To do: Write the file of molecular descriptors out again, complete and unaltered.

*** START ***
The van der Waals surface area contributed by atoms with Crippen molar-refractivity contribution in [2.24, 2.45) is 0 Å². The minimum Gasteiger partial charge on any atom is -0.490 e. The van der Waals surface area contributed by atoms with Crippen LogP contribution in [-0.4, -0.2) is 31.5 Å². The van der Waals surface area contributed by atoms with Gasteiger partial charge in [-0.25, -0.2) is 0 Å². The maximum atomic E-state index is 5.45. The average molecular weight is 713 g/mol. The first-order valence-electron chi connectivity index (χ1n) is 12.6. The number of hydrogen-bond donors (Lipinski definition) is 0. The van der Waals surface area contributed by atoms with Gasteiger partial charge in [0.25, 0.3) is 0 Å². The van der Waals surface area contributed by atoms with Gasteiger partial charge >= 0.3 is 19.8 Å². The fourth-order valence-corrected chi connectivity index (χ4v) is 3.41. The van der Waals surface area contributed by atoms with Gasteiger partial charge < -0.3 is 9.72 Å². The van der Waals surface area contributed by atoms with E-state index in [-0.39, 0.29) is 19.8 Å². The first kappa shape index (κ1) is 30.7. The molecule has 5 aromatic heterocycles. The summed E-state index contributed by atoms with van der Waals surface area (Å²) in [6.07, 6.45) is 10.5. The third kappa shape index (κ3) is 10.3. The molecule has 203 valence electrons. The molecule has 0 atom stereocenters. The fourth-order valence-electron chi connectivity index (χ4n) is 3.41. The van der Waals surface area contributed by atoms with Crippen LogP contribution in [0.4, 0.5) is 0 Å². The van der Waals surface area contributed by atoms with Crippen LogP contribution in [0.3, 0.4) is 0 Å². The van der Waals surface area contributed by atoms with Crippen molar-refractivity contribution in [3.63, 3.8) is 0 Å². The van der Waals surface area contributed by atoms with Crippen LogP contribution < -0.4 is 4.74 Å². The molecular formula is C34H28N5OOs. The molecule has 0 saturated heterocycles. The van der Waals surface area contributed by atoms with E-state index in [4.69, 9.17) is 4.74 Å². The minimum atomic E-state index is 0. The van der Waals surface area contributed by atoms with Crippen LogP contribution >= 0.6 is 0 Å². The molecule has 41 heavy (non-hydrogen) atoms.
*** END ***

The van der Waals surface area contributed by atoms with Crippen molar-refractivity contribution in [2.24, 2.45) is 0 Å². The minimum Gasteiger partial charge on any atom is -0.490 e. The van der Waals surface area contributed by atoms with Crippen LogP contribution in [-0.4, -0.2) is 31.5 Å². The van der Waals surface area contributed by atoms with Gasteiger partial charge in [-0.25, -0.2) is 0 Å². The maximum atomic E-state index is 5.45. The average molecular weight is 713 g/mol. The first-order valence-electron chi connectivity index (χ1n) is 12.6. The number of hydrogen-bond donors (Lipinski definition) is 0. The van der Waals surface area contributed by atoms with Gasteiger partial charge in [0.25, 0.3) is 0 Å². The van der Waals surface area contributed by atoms with Gasteiger partial charge >= 0.3 is 19.8 Å². The fourth-order valence-corrected chi connectivity index (χ4v) is 3.41. The van der Waals surface area contributed by atoms with Gasteiger partial charge < -0.3 is 9.72 Å². The van der Waals surface area contributed by atoms with E-state index in [-0.39, 0.29) is 19.8 Å². The first kappa shape index (κ1) is 30.7. The molecule has 5 aromatic heterocycles. The summed E-state index contributed by atoms with van der Waals surface area (Å²) in [6.07, 6.45) is 10.5. The third kappa shape index (κ3) is 10.3. The molecule has 203 valence electrons. The molecule has 0 atom stereocenters. The fourth-order valence-electron chi connectivity index (χ4n) is 3.41. The van der Waals surface area contributed by atoms with Crippen LogP contribution in [0.4, 0.5) is 0 Å². The van der Waals surface area contributed by atoms with Crippen LogP contribution in [0.3, 0.4) is 0 Å². The van der Waals surface area contributed by atoms with Crippen molar-refractivity contribution in [3.63, 3.8) is 0 Å². The van der Waals surface area contributed by atoms with Crippen LogP contribution < -0.4 is 4.74 Å². The molecular formula is C34H28N5OOs. The molecule has 0 saturated heterocycles. The van der Waals surface area contributed by atoms with E-state index in [4.69, 9.17) is 4.74 Å². The minimum atomic E-state index is 0. The van der Waals surface area contributed by atoms with Crippen LogP contribution >= 0.6 is 0 Å². The molecule has 41 heavy (non-hydrogen) atoms.